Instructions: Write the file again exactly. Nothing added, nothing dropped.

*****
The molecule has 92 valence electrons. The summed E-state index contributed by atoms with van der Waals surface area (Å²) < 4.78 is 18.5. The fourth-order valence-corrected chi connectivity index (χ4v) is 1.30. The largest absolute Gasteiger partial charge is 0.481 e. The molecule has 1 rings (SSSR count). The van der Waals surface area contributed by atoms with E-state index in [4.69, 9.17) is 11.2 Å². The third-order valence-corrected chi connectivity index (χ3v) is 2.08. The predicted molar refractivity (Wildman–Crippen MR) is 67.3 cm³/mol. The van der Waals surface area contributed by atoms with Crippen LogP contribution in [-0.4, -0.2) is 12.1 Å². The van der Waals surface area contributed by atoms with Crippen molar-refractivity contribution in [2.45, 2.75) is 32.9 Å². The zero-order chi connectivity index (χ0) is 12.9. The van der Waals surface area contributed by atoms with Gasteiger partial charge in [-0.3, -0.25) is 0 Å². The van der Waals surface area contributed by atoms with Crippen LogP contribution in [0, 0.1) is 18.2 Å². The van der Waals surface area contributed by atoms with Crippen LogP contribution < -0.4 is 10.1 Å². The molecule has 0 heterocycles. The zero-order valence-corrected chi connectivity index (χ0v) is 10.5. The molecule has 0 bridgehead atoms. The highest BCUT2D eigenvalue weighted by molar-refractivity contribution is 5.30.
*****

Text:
The molecule has 92 valence electrons. The summed E-state index contributed by atoms with van der Waals surface area (Å²) < 4.78 is 18.5. The fourth-order valence-corrected chi connectivity index (χ4v) is 1.30. The largest absolute Gasteiger partial charge is 0.481 e. The molecule has 1 rings (SSSR count). The van der Waals surface area contributed by atoms with E-state index in [4.69, 9.17) is 11.2 Å². The third-order valence-corrected chi connectivity index (χ3v) is 2.08. The predicted molar refractivity (Wildman–Crippen MR) is 67.3 cm³/mol. The van der Waals surface area contributed by atoms with Crippen LogP contribution in [-0.4, -0.2) is 12.1 Å². The van der Waals surface area contributed by atoms with Crippen molar-refractivity contribution in [2.45, 2.75) is 32.9 Å². The zero-order chi connectivity index (χ0) is 12.9. The van der Waals surface area contributed by atoms with Gasteiger partial charge in [-0.3, -0.25) is 0 Å². The van der Waals surface area contributed by atoms with Crippen LogP contribution in [0, 0.1) is 18.2 Å². The van der Waals surface area contributed by atoms with Crippen LogP contribution < -0.4 is 10.1 Å². The molecule has 0 heterocycles. The zero-order valence-corrected chi connectivity index (χ0v) is 10.5. The molecule has 0 bridgehead atoms. The highest BCUT2D eigenvalue weighted by molar-refractivity contribution is 5.30.